Everyone else is spot on with their responses. Let me add here that the hay situation will depend entirely on where you are in SC. The climate in Greenville-Spartanburg is a whole lot different than say Charleston. But, 5 acres is not much.

Also, just because you are getting all of the equipment free, does not answer the question to be asked. What condition is the equipment in? Does the equipment need substantial repairs or will it need replacing in the near future?

Good luck, and there are plenty of people here that can give great advice. Definitely keep your job.
 

simme

Old Dumb Guy
Joined
Jul 7, 2020
Messages
606
Reaction score
887
Location
South Carolina
Something not right about the numbers. 90 cows year round is probably too many for 100 acres. Depending on many factors, 30 to 50 might be a better number. With 90 cows on 100 acres, you will probably need WAY more than 5 acres of hay. Investigate the numbers more. Is it 90 cows? How many bulls does he have? How many hay bales does he feed per year? How many bales did he buy last year? How many calves does he sale each year? Where did he sell them last year? How much did he get for them? What kind of tractor and equipment does he have? Regardless of the answers, I think you will find that the best case would result in income less than the poverty level.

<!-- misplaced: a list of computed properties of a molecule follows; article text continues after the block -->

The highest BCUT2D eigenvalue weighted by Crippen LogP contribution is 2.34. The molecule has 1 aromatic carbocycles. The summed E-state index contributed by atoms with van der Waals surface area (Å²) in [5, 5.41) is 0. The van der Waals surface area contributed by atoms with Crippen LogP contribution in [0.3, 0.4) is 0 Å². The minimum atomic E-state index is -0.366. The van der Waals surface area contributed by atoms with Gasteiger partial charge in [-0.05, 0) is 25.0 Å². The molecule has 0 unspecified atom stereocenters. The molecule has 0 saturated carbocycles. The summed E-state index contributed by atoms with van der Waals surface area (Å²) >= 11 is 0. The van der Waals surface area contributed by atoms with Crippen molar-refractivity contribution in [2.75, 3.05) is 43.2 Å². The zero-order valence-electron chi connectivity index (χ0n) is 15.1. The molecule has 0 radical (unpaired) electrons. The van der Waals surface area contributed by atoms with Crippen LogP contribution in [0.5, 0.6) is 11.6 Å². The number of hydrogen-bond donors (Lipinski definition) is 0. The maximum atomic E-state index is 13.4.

Are there engineering jobs in that area? There are some counties in SC with mostly timber and farming and little other employment opportunities. Don't quit your job and relocate without a business plan - which I think will require a lot more information than you have so far.
If the goal is to take care of family and keep some cattle, look at cutting way back on the cow numbers in order to have minimum input costs. If there is some year round grass, look at cow numbers that eliminate or minimize hay usage. Maybe that is only 10 or 20 cows. Find a good job first. You then have adequate income, able to take care of family, able to still look out in the pasture and see some cattle, able to keep grandpa's cattle operation going, just at a much reduced level. You won't be a cattle baron on 100 acres.
 

Latest posts

Top